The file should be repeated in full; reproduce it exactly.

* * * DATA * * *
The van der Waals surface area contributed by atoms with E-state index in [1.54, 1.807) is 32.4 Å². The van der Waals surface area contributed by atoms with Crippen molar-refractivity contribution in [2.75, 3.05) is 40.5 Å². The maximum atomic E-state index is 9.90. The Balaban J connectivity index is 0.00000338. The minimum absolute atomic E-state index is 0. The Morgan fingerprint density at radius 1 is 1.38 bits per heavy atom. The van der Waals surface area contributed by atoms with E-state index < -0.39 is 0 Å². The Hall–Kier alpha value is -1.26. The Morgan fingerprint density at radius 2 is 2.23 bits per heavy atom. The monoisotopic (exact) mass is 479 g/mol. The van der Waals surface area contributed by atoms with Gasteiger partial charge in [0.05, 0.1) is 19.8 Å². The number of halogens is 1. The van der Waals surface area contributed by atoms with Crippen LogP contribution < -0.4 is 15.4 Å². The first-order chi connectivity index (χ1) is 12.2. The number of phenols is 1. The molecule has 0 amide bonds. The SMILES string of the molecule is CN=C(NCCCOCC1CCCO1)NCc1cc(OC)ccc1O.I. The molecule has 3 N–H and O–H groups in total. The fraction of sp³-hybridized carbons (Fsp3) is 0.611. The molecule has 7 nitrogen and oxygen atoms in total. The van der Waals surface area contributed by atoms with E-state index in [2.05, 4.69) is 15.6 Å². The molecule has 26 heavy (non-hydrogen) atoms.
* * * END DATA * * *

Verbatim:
The van der Waals surface area contributed by atoms with E-state index in [1.54, 1.807) is 32.4 Å². The van der Waals surface area contributed by atoms with Crippen molar-refractivity contribution in [2.75, 3.05) is 40.5 Å². The maximum atomic E-state index is 9.90. The Balaban J connectivity index is 0.00000338. The minimum absolute atomic E-state index is 0. The Morgan fingerprint density at radius 1 is 1.38 bits per heavy atom. The van der Waals surface area contributed by atoms with E-state index < -0.39 is 0 Å². The Hall–Kier alpha value is -1.26. The Morgan fingerprint density at radius 2 is 2.23 bits per heavy atom. The monoisotopic (exact) mass is 479 g/mol. The van der Waals surface area contributed by atoms with Gasteiger partial charge in [0.05, 0.1) is 19.8 Å². The number of halogens is 1. The van der Waals surface area contributed by atoms with Crippen LogP contribution < -0.4 is 15.4 Å². The first-order chi connectivity index (χ1) is 12.2. The number of phenols is 1. The molecule has 0 amide bonds. The SMILES string of the molecule is CN=C(NCCCOCC1CCCO1)NCc1cc(OC)ccc1O.I. The molecule has 3 N–H and O–H groups in total. The fraction of sp³-hybridized carbons (Fsp3) is 0.611. The molecule has 7 nitrogen and oxygen atoms in total. The van der Waals surface area contributed by atoms with E-state index in [2.05, 4.69) is 15.6 Å². The molecule has 26 heavy (non-hydrogen) atoms.